In the early 1970s, George Whitman "had visitors make sketches of his dream café, which he intended to open in the adjacent building, if he ever managed to take it over," the New York Times wrote.


She Writes Press: Things Unsaid by Diana Y. Paul


Taschen Offers 'Concept Space' in Selfridges

In partnership with W.H. Smith, art book publisher Taschen has opened a "concept space" at the Oxford Street Selfridges department store in London. The Bookseller reported that "the visually striking area" is part of Smith's concession space and celebrates publisher's 35th anniversary.

"The full branded space features the new Taschen brand identity, our bookworms designed by London based agency Graphic Thought Facility, and is now a focal point for the books both big and small," said a Taschen spokesperson. "With plans for future events to take place in the store, this is great opportunity for people visiting the Selfridges store to see Taschen's luxury product."

Taschen has about a dozen stores in the U.S. and Europe, including New York, Beverly Hills and Hollywood.


DK Publishing: Star Wars Coding Projects by Jon Woodcock


Lynn Cully New Publisher of Kensington--Again

Lynn Cully

Lynn Cully has been named publisher of Kensington Publishing. In April, she re-joined the company as director of sales after a hiatus of 15 years. In 1990, she originally joined Kensington as director of sales and was later promoted to publisher. She left in 2000 to focus on her family.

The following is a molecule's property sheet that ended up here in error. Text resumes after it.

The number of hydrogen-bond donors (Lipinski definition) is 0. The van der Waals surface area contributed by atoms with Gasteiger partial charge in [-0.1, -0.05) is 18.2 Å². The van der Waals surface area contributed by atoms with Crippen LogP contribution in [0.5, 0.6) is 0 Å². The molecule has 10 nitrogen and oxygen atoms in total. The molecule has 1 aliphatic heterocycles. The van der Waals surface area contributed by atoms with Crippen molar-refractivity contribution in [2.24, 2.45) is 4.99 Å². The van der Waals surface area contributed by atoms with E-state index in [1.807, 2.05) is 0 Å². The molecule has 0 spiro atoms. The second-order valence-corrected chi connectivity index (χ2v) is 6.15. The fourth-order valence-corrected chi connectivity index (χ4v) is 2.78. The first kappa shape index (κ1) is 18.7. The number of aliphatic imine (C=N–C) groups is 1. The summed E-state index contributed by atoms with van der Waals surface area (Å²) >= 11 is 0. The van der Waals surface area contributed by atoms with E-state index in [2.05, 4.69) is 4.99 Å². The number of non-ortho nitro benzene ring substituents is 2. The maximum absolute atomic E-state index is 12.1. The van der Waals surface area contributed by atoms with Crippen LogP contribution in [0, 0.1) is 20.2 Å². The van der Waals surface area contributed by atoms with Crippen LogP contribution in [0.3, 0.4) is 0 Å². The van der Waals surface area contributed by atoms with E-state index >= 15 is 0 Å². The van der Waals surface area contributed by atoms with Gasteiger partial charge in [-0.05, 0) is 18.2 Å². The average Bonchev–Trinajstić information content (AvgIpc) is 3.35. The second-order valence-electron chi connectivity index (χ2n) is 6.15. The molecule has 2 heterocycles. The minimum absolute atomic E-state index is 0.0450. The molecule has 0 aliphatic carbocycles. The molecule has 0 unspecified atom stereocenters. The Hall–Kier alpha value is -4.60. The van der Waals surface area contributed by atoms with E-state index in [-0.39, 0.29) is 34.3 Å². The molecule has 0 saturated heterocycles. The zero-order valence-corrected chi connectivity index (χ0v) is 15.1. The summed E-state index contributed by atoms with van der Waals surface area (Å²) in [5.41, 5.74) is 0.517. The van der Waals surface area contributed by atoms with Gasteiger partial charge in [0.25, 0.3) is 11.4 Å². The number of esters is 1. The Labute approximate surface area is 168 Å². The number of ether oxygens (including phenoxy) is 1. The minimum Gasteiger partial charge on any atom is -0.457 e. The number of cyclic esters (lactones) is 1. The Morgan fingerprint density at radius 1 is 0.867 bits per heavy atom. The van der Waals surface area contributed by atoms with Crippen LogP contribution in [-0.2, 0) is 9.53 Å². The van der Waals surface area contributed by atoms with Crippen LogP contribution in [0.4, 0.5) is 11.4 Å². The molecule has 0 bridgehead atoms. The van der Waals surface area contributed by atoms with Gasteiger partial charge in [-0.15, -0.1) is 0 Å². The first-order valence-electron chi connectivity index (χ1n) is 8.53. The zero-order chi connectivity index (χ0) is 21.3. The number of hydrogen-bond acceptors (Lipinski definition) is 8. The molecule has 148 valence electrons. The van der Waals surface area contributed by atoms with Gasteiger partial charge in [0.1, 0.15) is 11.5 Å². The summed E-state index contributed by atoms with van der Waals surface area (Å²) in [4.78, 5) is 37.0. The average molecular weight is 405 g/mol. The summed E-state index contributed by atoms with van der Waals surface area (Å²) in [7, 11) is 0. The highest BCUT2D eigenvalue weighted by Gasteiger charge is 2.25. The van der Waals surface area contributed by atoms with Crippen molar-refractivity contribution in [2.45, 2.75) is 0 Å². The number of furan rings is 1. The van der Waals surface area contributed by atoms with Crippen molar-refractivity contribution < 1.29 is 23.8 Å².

Kensington president and CEO Steven Zacharius commented: "Even though we interviewed many well-qualified people over the past year, we chose to wait until the absolute perfect candidate was available to take the job--and I'm glad we did. Lynn is the ideal publisher for Kensington. She's wonderful with accounts, agents, authors and co-workers. A voracious reader with a generous heart, Lynn is extremely dedicated to the success of this company. We are very fortunate that after being gone for 15 years, Lynn decided to come back home to Kensington."


Berkley Books: The French Girl by Lexie Elliott


Obituary Note: Rhoda Lerman

Rhoda Lerman, "whose critically praised novels melded history with contemporaneity, mythology with social criticism, feminism with a Jewish sensibility and snark with seriousness," died August 30, the New York Times reported. She was 79. Lerman's books include novels Call Me Ishtar, The Girl That He Marries, Eleanor, The Book of the Night and God's Ear and a nonfiction work Elsa Was Born a Dog, I Was Born a Human... Things Have Changed.